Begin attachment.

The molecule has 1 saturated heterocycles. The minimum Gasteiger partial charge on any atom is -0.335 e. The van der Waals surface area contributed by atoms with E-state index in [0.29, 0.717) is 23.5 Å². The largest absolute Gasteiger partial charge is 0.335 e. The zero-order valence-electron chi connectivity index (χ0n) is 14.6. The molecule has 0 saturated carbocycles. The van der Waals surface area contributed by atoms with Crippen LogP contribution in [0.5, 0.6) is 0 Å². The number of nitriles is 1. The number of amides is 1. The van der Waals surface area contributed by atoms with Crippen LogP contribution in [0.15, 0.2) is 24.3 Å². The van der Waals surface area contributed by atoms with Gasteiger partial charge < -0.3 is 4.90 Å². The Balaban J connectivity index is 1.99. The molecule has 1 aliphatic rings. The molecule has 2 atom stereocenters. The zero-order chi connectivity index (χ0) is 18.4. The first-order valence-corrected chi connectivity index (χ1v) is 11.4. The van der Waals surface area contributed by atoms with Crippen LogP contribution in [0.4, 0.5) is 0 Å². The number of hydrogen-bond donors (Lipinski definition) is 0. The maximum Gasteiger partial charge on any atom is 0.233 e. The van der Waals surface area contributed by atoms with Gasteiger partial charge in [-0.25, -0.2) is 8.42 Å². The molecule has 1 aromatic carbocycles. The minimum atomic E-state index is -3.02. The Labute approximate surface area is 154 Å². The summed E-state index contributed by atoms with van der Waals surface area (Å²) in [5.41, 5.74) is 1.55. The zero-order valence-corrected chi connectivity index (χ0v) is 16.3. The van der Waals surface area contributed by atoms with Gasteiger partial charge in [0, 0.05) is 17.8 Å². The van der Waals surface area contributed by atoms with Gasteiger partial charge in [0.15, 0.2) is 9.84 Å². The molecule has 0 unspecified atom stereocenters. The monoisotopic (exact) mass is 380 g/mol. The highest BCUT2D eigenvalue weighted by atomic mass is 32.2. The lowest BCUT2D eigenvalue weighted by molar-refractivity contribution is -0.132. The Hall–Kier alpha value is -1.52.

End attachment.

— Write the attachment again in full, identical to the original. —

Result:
The molecule has 1 saturated heterocycles. The minimum Gasteiger partial charge on any atom is -0.335 e. The van der Waals surface area contributed by atoms with E-state index in [0.29, 0.717) is 23.5 Å². The largest absolute Gasteiger partial charge is 0.335 e. The zero-order valence-electron chi connectivity index (χ0n) is 14.6. The molecule has 0 saturated carbocycles. The van der Waals surface area contributed by atoms with Crippen LogP contribution in [0.5, 0.6) is 0 Å². The number of nitriles is 1. The number of amides is 1. The van der Waals surface area contributed by atoms with Crippen LogP contribution in [0.15, 0.2) is 24.3 Å². The van der Waals surface area contributed by atoms with Gasteiger partial charge < -0.3 is 4.90 Å². The Balaban J connectivity index is 1.99. The molecule has 1 aliphatic rings. The molecule has 2 atom stereocenters. The zero-order chi connectivity index (χ0) is 18.4. The first-order valence-corrected chi connectivity index (χ1v) is 11.4. The van der Waals surface area contributed by atoms with Crippen LogP contribution in [0.4, 0.5) is 0 Å². The number of hydrogen-bond donors (Lipinski definition) is 0. The maximum Gasteiger partial charge on any atom is 0.233 e. The van der Waals surface area contributed by atoms with Gasteiger partial charge in [-0.25, -0.2) is 8.42 Å². The molecule has 1 aromatic carbocycles. The minimum atomic E-state index is -3.02. The Labute approximate surface area is 154 Å². The summed E-state index contributed by atoms with van der Waals surface area (Å²) in [5.41, 5.74) is 1.55. The zero-order valence-corrected chi connectivity index (χ0v) is 16.3. The van der Waals surface area contributed by atoms with Gasteiger partial charge in [0, 0.05) is 17.8 Å². The van der Waals surface area contributed by atoms with Gasteiger partial charge in [0.15, 0.2) is 9.84 Å². The molecule has 0 unspecified atom stereocenters. The monoisotopic (exact) mass is 380 g/mol. The highest BCUT2D eigenvalue weighted by atomic mass is 32.2. The lowest BCUT2D eigenvalue weighted by molar-refractivity contribution is -0.132. The Hall–Kier alpha value is -1.52.